Incorporate your business: LLC vs an S corp
When it comes to an LLC vs an S corp, an LLC provides the owners with a shield to protect them personally from any financial burden created by the business, if properly set up and maintained.
Before starting a small business, it’s important to understand the various types of corporate structures that are available and the benefits and disadvantages of each. This is especially true in the construction industry, where exposure to financial loss can be high. We have already talked about the advantages and disadvantages of a sole proprietorships vs a partnership. Now, read about the advantages and disadvantages of an LLC vs an S corp.
Limited liability company (LLC)
If properly set up and maintained, an LLC provides the owners with a shield to protect them personally from any financial burden created by the business. The main advantages are:
- The owners share limited liability for business debts, judgments or other liabilities, regardless of how much control they have over the business
- Business profits and losses can be allocated to the owners at different levels to the percentage of ownership. For example, a 10 percent owner can be allocated 25 percent of the business profits.
- Owners have options as to how an LLC will be taxed, either as a partnership or a corporation.
However, there are also disadvantages to an LLC vs an S corp. An LLC is the most expensive to set up. If you hire an attorney or an accountant to create your LLC, and then add the cost to file with the state, you could spend $1,000 to $2,000. While this cost is a “disadvantage,” the protection you will receive from personal financial loss makes this a smart expenditure.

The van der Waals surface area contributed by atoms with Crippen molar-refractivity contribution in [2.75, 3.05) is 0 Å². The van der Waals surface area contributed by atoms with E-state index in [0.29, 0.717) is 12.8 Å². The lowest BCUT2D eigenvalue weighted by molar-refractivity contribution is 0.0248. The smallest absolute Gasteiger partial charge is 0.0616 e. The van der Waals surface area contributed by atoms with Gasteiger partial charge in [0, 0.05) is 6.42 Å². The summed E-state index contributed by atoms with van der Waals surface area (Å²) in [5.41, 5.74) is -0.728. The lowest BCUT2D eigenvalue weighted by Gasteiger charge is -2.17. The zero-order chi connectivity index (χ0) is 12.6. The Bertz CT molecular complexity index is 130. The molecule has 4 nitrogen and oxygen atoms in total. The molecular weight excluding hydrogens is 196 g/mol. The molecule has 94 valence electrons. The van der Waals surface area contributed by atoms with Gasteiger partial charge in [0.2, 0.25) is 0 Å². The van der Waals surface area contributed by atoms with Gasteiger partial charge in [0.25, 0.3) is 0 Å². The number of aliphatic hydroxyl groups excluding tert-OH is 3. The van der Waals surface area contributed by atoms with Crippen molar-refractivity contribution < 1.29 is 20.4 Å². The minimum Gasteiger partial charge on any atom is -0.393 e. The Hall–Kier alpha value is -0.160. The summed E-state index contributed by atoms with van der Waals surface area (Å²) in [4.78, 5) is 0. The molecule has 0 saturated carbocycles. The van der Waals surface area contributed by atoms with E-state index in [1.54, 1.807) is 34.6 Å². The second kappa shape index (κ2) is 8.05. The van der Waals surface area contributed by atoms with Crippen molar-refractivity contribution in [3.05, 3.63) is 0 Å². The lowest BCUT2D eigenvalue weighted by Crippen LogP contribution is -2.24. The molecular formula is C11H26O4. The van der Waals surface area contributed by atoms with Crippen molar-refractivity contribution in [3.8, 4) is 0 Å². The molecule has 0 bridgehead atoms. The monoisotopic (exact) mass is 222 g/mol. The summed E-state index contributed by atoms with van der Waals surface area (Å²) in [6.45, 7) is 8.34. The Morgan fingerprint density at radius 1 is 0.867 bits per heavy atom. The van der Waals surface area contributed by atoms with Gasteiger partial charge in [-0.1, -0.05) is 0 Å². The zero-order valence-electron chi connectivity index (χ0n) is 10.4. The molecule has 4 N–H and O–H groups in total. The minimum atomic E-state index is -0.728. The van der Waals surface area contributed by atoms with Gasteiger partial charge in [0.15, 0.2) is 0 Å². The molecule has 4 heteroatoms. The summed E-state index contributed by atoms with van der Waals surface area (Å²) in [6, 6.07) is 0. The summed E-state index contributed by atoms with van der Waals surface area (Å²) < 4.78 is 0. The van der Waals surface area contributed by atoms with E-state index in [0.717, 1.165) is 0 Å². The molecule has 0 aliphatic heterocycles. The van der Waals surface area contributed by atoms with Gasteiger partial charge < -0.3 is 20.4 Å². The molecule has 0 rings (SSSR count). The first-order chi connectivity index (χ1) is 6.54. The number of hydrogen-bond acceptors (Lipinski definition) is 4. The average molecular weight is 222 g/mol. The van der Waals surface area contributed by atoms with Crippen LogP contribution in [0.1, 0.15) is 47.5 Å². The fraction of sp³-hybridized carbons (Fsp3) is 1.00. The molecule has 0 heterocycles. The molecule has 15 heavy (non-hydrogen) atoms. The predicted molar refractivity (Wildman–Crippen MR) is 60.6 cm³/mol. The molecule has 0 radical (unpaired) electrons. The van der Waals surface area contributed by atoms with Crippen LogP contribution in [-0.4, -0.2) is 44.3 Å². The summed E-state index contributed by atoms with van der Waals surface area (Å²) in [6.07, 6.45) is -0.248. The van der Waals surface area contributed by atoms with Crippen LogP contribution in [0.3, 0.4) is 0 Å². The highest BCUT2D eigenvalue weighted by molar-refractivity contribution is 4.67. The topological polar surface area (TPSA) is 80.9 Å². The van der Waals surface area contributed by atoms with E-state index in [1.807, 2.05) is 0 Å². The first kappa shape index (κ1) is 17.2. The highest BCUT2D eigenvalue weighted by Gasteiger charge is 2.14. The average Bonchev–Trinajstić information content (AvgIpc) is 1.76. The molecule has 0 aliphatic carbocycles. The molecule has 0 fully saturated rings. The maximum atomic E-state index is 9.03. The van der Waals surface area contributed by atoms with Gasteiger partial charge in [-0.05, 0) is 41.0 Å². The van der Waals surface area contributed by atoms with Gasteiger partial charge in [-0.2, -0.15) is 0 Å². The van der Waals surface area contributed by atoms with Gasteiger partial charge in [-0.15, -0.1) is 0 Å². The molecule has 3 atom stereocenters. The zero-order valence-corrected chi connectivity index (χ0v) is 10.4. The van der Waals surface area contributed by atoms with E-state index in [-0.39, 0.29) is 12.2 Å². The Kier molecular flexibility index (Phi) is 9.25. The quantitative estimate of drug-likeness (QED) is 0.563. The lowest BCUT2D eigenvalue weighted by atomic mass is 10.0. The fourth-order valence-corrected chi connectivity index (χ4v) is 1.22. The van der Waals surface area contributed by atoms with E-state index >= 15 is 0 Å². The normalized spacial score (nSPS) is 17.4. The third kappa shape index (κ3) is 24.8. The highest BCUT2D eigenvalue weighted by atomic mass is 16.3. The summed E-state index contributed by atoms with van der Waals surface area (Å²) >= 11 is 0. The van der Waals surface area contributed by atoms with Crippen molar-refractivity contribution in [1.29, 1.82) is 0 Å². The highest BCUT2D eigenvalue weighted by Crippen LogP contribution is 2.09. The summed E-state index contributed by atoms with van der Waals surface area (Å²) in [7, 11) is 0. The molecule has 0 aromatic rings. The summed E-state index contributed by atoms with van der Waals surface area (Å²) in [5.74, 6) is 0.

In addition, one more disadvantage to an LLC vs an S corpwith is that with an LLC, business accounts must be used only for corporate expenditures to maintain the corporate “shield”. If owners do use business accounts for personal debts or vice versa, the personal protection against business losses can be lost.
Finally, with an LLC you must file an annual report with the state and will probably have to pay annual fees.
For a small, single owner, an LLC affords the most personal protection against business loss, with the least amount of paperwork and fewest tax complications; however, this is only true if all business and personal finances remain totally separate.
Subchapter S corporations are similar to LLC’s in most respects, but there are some potential tax advantages if they are properly set up and maintained. The main advantages of an S corporation to an LLC include:
- Owners enjoy limited liability for business debts, judgments or other liabilities
- Owners share the net profits of the business and report that share on personal income taxes
- Owners share the net business loss and may be able to offset other income by reporting this loss on personal income taxes
- If personal and business accounts are kept separate (as with an LLC), the S corporation allows more flexibility in applying the income tax code.
- Shareholders can allocate compensation between W-2 wages (subject to employment taxes) and distributions of corporate profits, which are not subject to employment taxes.
There are also disadvantages. With an S corporation, personal protection against business liability is proportionate to any personal guarantees made to lenders (if any) to establish lines of credit for the business to operate. This is not the case with an LLC. S corporations are more expensive to set-up than a sole proprietorship and there is more paperwork.
Articles of incorporation that define officers and shareholders must be filed with the state, and annual meeting “minutes” of a shareholders meeting must be prepared by an attorney and filed each year. But, while this process is indicated as a disadvantage, if properly maintained, an S corporation affords the most protection from personal loss.
While these are the basics, check your state’s requirements. The laws, tax issues, documentation and costs related to setting up a business vary from state to state.
—By Bruce Webb